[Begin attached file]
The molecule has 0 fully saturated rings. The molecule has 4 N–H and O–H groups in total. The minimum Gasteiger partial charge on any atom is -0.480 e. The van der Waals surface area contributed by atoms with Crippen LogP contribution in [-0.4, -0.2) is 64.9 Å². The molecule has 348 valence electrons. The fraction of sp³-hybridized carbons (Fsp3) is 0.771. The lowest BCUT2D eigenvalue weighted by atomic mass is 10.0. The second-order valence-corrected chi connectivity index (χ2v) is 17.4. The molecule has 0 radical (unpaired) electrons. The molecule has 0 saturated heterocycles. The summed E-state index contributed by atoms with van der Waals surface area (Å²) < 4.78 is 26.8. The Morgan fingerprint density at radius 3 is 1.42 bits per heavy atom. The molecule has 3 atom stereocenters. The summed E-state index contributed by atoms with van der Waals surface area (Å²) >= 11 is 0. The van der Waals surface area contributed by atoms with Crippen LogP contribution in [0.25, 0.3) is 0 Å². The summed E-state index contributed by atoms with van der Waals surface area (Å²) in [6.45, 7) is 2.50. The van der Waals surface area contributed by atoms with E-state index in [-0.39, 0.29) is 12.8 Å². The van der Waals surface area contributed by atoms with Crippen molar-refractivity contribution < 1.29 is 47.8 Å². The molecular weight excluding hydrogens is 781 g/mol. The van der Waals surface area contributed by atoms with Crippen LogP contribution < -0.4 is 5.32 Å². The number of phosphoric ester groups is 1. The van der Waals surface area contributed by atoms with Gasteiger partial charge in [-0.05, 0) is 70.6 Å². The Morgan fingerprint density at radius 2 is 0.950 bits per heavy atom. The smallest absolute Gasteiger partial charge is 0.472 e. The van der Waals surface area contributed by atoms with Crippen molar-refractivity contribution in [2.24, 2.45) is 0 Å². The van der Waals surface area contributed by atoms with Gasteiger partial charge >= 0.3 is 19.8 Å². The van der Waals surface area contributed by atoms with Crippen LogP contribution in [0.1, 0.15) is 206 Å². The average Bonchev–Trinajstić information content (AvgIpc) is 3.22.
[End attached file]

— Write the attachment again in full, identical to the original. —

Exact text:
The molecule has 0 fully saturated rings. The molecule has 4 N–H and O–H groups in total. The minimum Gasteiger partial charge on any atom is -0.480 e. The van der Waals surface area contributed by atoms with Crippen LogP contribution in [-0.4, -0.2) is 64.9 Å². The molecule has 348 valence electrons. The fraction of sp³-hybridized carbons (Fsp3) is 0.771. The lowest BCUT2D eigenvalue weighted by atomic mass is 10.0. The second-order valence-corrected chi connectivity index (χ2v) is 17.4. The molecule has 0 radical (unpaired) electrons. The molecule has 0 saturated heterocycles. The summed E-state index contributed by atoms with van der Waals surface area (Å²) < 4.78 is 26.8. The Morgan fingerprint density at radius 3 is 1.42 bits per heavy atom. The molecule has 3 atom stereocenters. The summed E-state index contributed by atoms with van der Waals surface area (Å²) >= 11 is 0. The van der Waals surface area contributed by atoms with Crippen LogP contribution in [0.25, 0.3) is 0 Å². The summed E-state index contributed by atoms with van der Waals surface area (Å²) in [6.45, 7) is 2.50. The van der Waals surface area contributed by atoms with E-state index in [-0.39, 0.29) is 12.8 Å². The van der Waals surface area contributed by atoms with Crippen molar-refractivity contribution < 1.29 is 47.8 Å². The molecular weight excluding hydrogens is 781 g/mol. The van der Waals surface area contributed by atoms with Crippen LogP contribution < -0.4 is 5.32 Å². The number of phosphoric ester groups is 1. The van der Waals surface area contributed by atoms with Gasteiger partial charge in [-0.05, 0) is 70.6 Å². The Morgan fingerprint density at radius 2 is 0.950 bits per heavy atom. The smallest absolute Gasteiger partial charge is 0.472 e. The van der Waals surface area contributed by atoms with Crippen molar-refractivity contribution in [2.24, 2.45) is 0 Å². The van der Waals surface area contributed by atoms with Gasteiger partial charge >= 0.3 is 19.8 Å². The van der Waals surface area contributed by atoms with Crippen LogP contribution in [0.1, 0.15) is 206 Å². The average Bonchev–Trinajstić information content (AvgIpc) is 3.22.